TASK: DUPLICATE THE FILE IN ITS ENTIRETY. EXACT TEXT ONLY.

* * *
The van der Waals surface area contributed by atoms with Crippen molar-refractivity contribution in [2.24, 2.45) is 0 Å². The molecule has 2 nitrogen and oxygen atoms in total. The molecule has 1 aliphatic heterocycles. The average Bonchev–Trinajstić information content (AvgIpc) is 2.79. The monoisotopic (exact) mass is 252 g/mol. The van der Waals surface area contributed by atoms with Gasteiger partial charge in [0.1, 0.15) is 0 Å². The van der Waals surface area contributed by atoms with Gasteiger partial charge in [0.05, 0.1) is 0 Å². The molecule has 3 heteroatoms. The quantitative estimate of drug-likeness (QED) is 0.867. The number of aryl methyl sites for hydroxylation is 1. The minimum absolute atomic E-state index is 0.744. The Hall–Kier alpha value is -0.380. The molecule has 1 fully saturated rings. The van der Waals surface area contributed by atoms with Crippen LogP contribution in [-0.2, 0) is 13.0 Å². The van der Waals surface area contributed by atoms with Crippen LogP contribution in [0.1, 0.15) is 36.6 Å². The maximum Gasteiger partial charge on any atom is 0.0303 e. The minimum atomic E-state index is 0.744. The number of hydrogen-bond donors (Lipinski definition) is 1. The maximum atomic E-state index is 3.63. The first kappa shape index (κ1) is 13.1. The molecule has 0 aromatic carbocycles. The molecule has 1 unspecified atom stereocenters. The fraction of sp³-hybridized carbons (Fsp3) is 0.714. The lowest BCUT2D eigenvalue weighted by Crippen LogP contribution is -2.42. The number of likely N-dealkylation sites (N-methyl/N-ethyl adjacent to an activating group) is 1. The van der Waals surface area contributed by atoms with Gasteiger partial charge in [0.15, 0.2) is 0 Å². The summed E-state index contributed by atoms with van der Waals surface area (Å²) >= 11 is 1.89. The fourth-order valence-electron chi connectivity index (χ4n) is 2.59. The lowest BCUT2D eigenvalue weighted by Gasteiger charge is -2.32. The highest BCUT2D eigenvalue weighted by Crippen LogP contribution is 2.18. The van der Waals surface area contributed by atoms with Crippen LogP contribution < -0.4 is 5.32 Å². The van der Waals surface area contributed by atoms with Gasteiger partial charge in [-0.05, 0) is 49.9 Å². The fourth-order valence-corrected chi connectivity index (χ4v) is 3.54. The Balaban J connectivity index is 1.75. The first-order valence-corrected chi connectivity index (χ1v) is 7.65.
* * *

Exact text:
The van der Waals surface area contributed by atoms with Crippen molar-refractivity contribution in [2.24, 2.45) is 0 Å². The molecule has 2 nitrogen and oxygen atoms in total. The molecule has 1 aliphatic heterocycles. The average Bonchev–Trinajstić information content (AvgIpc) is 2.79. The monoisotopic (exact) mass is 252 g/mol. The van der Waals surface area contributed by atoms with Gasteiger partial charge in [0.1, 0.15) is 0 Å². The van der Waals surface area contributed by atoms with Gasteiger partial charge in [0.05, 0.1) is 0 Å². The molecule has 3 heteroatoms. The quantitative estimate of drug-likeness (QED) is 0.867. The number of aryl methyl sites for hydroxylation is 1. The minimum absolute atomic E-state index is 0.744. The Hall–Kier alpha value is -0.380. The molecule has 1 fully saturated rings. The van der Waals surface area contributed by atoms with Crippen LogP contribution in [-0.2, 0) is 13.0 Å². The van der Waals surface area contributed by atoms with Crippen LogP contribution in [0.1, 0.15) is 36.6 Å². The maximum Gasteiger partial charge on any atom is 0.0303 e. The minimum atomic E-state index is 0.744. The number of hydrogen-bond donors (Lipinski definition) is 1. The maximum atomic E-state index is 3.63. The first kappa shape index (κ1) is 13.1. The molecule has 0 aromatic carbocycles. The molecule has 1 unspecified atom stereocenters. The fraction of sp³-hybridized carbons (Fsp3) is 0.714. The lowest BCUT2D eigenvalue weighted by Crippen LogP contribution is -2.42. The number of likely N-dealkylation sites (N-methyl/N-ethyl adjacent to an activating group) is 1. The van der Waals surface area contributed by atoms with Gasteiger partial charge in [0.15, 0.2) is 0 Å². The summed E-state index contributed by atoms with van der Waals surface area (Å²) >= 11 is 1.89. The fourth-order valence-electron chi connectivity index (χ4n) is 2.59. The lowest BCUT2D eigenvalue weighted by Gasteiger charge is -2.32. The highest BCUT2D eigenvalue weighted by Crippen LogP contribution is 2.18. The van der Waals surface area contributed by atoms with Crippen LogP contribution < -0.4 is 5.32 Å². The van der Waals surface area contributed by atoms with Gasteiger partial charge in [-0.05, 0) is 49.9 Å². The fourth-order valence-corrected chi connectivity index (χ4v) is 3.54. The Balaban J connectivity index is 1.75. The first-order valence-corrected chi connectivity index (χ1v) is 7.65.